FIFTY THOUSAND MOONS
Thursday, June 20, 2013
Posted by el duque at 7:48 AM
The Yankees were Tony's team. Any Redsock moog who set foot on his show could end up in the East River. And Tony was a faithful fan, unquestioning of Derek Jeter and Mariano, not an angry one, like Alphonso, who at times is sort of the Westboro Baptist Church of Yankee fans. Of course, Tony followed the Yankees back when, for better or worse, they embodied his own swagger and bluster. They embodied the ways of their owner.
They still do, by the way. It's just that the current boy owners do not swagger or bluster. They just say, "Ka-Ching!" whenever they can cut payroll or skimp on players. It's a common phenomenon for billionaire heirs: To prove themselves worthy of the old man's inheritance, they commit themselves to making their own fortune. And - if it makes us feel better - the Yankee owners surely are making plenty.
Yesterday, they watched future star Yasiel Puig, age 22, go Tony Soprano on them.
The Yankees could have bid on Puig last winter. Instead, they clutched their wallets. They passed on Puig, as they passed on Yu Darvish, Yoenis Cespedes, Jose Soler and others. If old George were alive, it's not hard to imagine any - if not all - in Yankee uniforms. But the boys kept their money and, instead, managed to wheedle from the California Angels a free year of Vernon Wells. Which is what we get. A free year of Vernon Wells.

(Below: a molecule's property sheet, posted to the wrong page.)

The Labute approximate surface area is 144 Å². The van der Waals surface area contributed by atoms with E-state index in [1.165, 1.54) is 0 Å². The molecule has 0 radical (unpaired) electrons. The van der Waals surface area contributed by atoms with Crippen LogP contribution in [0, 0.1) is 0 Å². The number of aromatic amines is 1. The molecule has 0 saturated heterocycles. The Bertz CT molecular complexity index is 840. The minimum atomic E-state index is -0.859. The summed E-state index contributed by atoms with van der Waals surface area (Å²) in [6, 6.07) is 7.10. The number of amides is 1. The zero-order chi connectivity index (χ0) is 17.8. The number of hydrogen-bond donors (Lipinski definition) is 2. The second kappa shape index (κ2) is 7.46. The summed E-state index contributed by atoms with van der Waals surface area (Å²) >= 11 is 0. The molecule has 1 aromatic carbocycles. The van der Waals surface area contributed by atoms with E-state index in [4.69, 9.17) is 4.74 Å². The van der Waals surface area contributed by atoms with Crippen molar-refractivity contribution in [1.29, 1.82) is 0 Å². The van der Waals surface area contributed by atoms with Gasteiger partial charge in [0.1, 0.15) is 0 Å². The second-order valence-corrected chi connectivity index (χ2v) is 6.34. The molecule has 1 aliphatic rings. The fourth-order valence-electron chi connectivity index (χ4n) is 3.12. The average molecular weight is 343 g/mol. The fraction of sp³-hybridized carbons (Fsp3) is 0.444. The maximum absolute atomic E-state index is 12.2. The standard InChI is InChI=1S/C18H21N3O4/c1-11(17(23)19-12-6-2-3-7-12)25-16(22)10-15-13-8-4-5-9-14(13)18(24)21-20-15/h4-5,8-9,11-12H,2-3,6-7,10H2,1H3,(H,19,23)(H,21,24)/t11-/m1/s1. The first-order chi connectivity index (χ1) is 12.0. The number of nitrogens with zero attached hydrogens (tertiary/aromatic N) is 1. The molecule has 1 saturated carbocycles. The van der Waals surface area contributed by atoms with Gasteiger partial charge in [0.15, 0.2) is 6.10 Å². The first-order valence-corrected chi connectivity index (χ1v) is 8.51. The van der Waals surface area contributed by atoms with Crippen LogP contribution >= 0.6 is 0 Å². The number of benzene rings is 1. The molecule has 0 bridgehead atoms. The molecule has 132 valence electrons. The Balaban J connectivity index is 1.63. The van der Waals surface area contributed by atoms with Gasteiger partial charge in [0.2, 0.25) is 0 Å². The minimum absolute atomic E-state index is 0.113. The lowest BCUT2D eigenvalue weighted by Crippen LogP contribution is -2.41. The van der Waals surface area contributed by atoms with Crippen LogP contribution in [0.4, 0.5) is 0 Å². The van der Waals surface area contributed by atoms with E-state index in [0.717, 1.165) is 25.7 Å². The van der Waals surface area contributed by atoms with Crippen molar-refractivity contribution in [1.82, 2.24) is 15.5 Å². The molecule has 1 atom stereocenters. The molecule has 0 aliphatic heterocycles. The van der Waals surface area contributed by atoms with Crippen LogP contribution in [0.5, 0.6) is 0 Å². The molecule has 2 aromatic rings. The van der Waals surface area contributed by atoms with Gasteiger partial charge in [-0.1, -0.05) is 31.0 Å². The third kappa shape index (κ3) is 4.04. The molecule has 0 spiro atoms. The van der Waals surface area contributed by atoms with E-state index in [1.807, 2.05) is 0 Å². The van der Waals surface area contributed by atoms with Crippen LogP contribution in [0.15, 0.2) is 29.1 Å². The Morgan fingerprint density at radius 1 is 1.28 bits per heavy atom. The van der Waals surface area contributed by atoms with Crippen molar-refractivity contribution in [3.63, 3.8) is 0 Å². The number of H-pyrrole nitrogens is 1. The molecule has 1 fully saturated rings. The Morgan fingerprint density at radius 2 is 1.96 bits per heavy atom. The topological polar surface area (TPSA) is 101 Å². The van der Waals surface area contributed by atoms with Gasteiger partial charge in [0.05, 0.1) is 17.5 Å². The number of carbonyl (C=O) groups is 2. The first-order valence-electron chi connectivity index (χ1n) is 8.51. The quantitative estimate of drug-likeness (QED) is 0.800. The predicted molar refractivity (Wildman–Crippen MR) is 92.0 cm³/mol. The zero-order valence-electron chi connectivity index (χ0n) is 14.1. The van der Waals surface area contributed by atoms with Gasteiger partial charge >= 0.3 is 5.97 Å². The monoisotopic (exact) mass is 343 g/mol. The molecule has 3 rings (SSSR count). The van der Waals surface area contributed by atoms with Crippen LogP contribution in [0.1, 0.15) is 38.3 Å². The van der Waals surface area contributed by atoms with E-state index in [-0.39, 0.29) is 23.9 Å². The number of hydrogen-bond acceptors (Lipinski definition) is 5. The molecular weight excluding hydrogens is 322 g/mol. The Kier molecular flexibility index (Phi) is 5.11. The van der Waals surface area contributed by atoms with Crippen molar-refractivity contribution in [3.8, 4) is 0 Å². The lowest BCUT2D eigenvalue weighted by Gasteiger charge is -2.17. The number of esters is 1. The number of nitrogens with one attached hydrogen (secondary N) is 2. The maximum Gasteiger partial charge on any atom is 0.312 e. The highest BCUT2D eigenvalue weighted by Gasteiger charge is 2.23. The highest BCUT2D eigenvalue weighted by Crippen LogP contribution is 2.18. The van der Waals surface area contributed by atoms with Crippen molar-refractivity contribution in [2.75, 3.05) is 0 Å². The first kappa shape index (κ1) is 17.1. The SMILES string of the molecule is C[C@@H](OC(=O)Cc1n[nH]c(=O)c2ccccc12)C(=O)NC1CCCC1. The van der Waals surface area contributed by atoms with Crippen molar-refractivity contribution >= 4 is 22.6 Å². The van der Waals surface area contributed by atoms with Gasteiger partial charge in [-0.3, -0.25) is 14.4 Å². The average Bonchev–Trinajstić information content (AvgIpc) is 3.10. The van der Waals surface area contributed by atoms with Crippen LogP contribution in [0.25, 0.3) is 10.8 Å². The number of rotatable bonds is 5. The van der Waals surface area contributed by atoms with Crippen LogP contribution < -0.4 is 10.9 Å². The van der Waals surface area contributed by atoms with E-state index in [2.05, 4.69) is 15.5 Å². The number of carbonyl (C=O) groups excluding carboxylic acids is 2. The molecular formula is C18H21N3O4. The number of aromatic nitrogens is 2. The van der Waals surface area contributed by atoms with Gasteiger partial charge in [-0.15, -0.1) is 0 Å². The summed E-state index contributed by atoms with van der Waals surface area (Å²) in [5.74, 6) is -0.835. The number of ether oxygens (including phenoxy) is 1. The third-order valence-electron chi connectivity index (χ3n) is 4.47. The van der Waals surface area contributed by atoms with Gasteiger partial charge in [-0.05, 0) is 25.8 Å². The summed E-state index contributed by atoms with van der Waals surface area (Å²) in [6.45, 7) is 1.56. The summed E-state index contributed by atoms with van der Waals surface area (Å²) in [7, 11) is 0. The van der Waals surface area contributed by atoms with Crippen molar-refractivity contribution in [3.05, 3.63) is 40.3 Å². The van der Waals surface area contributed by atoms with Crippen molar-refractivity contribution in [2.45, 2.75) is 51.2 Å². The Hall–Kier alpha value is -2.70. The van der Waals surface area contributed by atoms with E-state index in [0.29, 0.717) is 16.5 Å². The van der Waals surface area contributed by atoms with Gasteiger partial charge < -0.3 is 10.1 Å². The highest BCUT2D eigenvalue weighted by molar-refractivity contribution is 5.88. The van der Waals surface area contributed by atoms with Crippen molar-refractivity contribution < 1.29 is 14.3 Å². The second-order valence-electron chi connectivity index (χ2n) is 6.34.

The Steinbrothers get away with this because of the best thing that ever happened to them: Kei Igawa. Whenever a free agent turns up on the international market, all they need do is yell "Kei Igawa!," and nobody complains, when he signs elsewhere. Kei Igawa! Kei Igawa! Kei Igawa!
In that mysterious last episode of The Sopranos, it wasn't a hit man lurking in that restaurant; it was Kei Igawa. We'll never know what happened to the family. But I think Igawa forced them at gunpoint to go to Japan.
Frankly, I think Vernon Wells is trying to kill me. It's the way he stares at me from the TV. He knows where I live. Of course, he delivered the clutch popup yesterday, which the Dodger pitcher mangled. But in game one, he struck out with the bases loaded. And in game two, with a runner on third and one out, Wells hit two popups - one managed to get into the seats, foul - while the other fell harmlessly to the centerfielder. But, hey, we have a free year! Batting cleanup. He's hitting .224. Right now, batting Vernon Wells cleanup is like scheduling a colonoscopy for Christmas morning.
Rest in peace, Mr. Gandolfini. Great actor. Terrible loss. Maybe we should establish a protective cordon around our celebrity Yankee fans - the way veterans thwart the Westboro Church at funerals. I'll take Tea Leone!